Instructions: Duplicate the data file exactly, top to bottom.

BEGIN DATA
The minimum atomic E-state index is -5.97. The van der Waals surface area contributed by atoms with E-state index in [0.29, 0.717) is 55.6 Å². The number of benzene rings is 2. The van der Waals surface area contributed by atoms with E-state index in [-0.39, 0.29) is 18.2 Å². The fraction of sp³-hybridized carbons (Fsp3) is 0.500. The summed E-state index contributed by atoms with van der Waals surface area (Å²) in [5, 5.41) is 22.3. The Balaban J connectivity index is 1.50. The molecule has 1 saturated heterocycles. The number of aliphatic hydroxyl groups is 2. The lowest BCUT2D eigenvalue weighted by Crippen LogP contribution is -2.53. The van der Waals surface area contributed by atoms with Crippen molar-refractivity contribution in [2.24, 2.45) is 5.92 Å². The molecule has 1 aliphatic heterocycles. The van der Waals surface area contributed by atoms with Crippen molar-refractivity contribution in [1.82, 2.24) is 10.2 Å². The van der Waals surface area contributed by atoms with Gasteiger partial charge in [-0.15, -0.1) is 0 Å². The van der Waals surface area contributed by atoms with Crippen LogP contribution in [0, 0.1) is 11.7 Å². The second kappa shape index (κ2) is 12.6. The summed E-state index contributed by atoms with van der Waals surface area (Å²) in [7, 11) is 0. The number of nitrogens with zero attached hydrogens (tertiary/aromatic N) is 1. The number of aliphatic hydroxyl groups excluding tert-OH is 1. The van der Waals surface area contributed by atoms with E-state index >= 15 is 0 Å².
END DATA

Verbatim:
The minimum atomic E-state index is -5.97. The van der Waals surface area contributed by atoms with E-state index in [0.29, 0.717) is 55.6 Å². The number of benzene rings is 2. The van der Waals surface area contributed by atoms with E-state index in [-0.39, 0.29) is 18.2 Å². The fraction of sp³-hybridized carbons (Fsp3) is 0.500. The summed E-state index contributed by atoms with van der Waals surface area (Å²) in [5, 5.41) is 22.3. The Balaban J connectivity index is 1.50. The molecule has 1 saturated heterocycles. The number of aliphatic hydroxyl groups is 2. The lowest BCUT2D eigenvalue weighted by Crippen LogP contribution is -2.53. The van der Waals surface area contributed by atoms with Crippen molar-refractivity contribution in [2.24, 2.45) is 5.92 Å². The molecule has 1 aliphatic heterocycles. The van der Waals surface area contributed by atoms with Crippen molar-refractivity contribution in [1.82, 2.24) is 10.2 Å². The van der Waals surface area contributed by atoms with Gasteiger partial charge in [-0.15, -0.1) is 0 Å². The van der Waals surface area contributed by atoms with Crippen LogP contribution in [0, 0.1) is 11.7 Å². The second kappa shape index (κ2) is 12.6. The summed E-state index contributed by atoms with van der Waals surface area (Å²) in [7, 11) is 0. The number of nitrogens with zero attached hydrogens (tertiary/aromatic N) is 1. The number of aliphatic hydroxyl groups excluding tert-OH is 1. The van der Waals surface area contributed by atoms with E-state index >= 15 is 0 Å².